*April 2010 COTM, Bittman: Pasta, Grains, Beans
April's Cookbook of the Month is How to Cook Everything, by Mark Bittman.
Please use this thread for reports on the following chapters:
Pasta, Noodles, and Dumplings
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Lentils with Roasted Squash, p 432 2008 edition
Cube winter squash, toss with olive oil and roast at 375. Saute half an onion, add 2 tsp of chopped garlic. Add bay leaf, 1/2 cup white wine, 2 cups of stock and bring to boil. Add 1 cup dried lentils. Squash goes into the soup just before the lentils are done cooking.
I doubled the recipe, used all stock instead of wine, and added 1/2 cup of barley. It was very easy and tasty. I will definitely be making this again, it's a nice change from my regular lentil soup.
Pasta with Savoy Cabbage (On-line recipe)
Place EVOO, garlic, anchovies, a dried red chile, and bay leaves in a large pot. Cook on medium till the garlic is golden. Add the cabbage, sliced in ribbons, and raise the heat to high. Cook, stirring occasionally, til the cabbage browns a little.
Add a cup of stock or wine, I used Noilly Pratt, and continue to cook until the cabbage becomes tender, about 10-ish minutes. Meanwhile, cook a dry pasta, I used fettuccine. Drain the pasta but reserve some of the cooking water. Toss the cabbage and pasta together. Add some cooking water if necessary. Adjust seasoning with salt and pepper, garnish with chopped parsley and serve. At the end we did add a little more red pepper flakes and a good grinding of Tellicherry pepper as well.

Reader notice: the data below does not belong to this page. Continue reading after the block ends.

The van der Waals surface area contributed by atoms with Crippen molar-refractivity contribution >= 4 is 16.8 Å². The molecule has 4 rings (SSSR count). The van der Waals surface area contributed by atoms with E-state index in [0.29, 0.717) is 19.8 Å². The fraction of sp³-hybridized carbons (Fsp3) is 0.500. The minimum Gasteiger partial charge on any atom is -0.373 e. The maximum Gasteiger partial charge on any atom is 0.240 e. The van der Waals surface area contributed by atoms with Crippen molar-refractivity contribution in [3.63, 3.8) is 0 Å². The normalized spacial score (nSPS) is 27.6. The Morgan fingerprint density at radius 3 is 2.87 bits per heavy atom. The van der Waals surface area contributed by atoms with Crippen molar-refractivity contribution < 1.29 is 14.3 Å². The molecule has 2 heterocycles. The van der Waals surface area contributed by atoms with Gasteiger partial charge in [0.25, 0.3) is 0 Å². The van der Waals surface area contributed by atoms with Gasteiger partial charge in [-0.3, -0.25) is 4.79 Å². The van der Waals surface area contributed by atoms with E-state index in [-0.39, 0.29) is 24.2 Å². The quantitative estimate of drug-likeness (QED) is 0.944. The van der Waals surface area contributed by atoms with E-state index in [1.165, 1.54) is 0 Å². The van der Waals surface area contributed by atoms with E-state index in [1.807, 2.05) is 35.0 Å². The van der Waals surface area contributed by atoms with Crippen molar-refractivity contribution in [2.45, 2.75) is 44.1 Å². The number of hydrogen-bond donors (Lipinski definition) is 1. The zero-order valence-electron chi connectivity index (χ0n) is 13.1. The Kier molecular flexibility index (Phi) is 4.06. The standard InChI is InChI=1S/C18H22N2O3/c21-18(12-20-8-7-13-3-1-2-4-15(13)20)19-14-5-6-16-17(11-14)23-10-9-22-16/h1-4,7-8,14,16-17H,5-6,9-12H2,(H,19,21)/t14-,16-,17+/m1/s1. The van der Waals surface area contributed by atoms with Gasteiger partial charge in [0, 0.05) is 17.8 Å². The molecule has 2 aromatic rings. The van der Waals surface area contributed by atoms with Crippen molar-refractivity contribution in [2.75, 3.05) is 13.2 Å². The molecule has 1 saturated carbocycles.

We liked this dish so well we made it twice, once with Savoy and once with green cabbage. I thought it could have used a sprinkling of Pecorino Romano the first time and indeed, when I made it again I did grate some cheese on top of each dish.
Broad Rice Noodles with Chiles, Pork (ground turkey) and Basil (p. 176, 1st ed).
Winner. The recipe calls for ground pork, but he also says ground turkey is fine. You do the rice noodle thing, meanwhile making the sauce. Saute garlic and hot chile peppers (he calls for 5, but AHA - I've figured out to always add more with him, I used 7) in peanut oil, then add your meat and cook until almost done. Then add soy sauce and fish sauce and sugar. Stir to mix, add the noodles, some rice vinegar and basil (I only had 1/2 cup, he calls for a cup - it was still excellent). I'd make this again in a heartbeat. Easy and very tasty. Served with a salad with asian dressing. No picture today.
I've made a habit of Bittman's Brown Rice with Cashews and Herbs (in the 1st edition). Essentially a pilaf with onions and garlic, the nuts and herbs being added with the rice and stock/water.
Also the Rice Pilaf with Currants and Pine Nuts, flavored with ground cumin and cinnamon (in both editions). I use brown jasmine rice and cook longer until it's as soft as I want it.
Chicken and Sausage Jambalaya (2nd edition), with no requirements for exotic meats (use andouille sausage if you've got it). Not the best jambalaya I've ever tasted but holds its own with several recipes having bona fide New Orleans credentials. Without tomato sauce.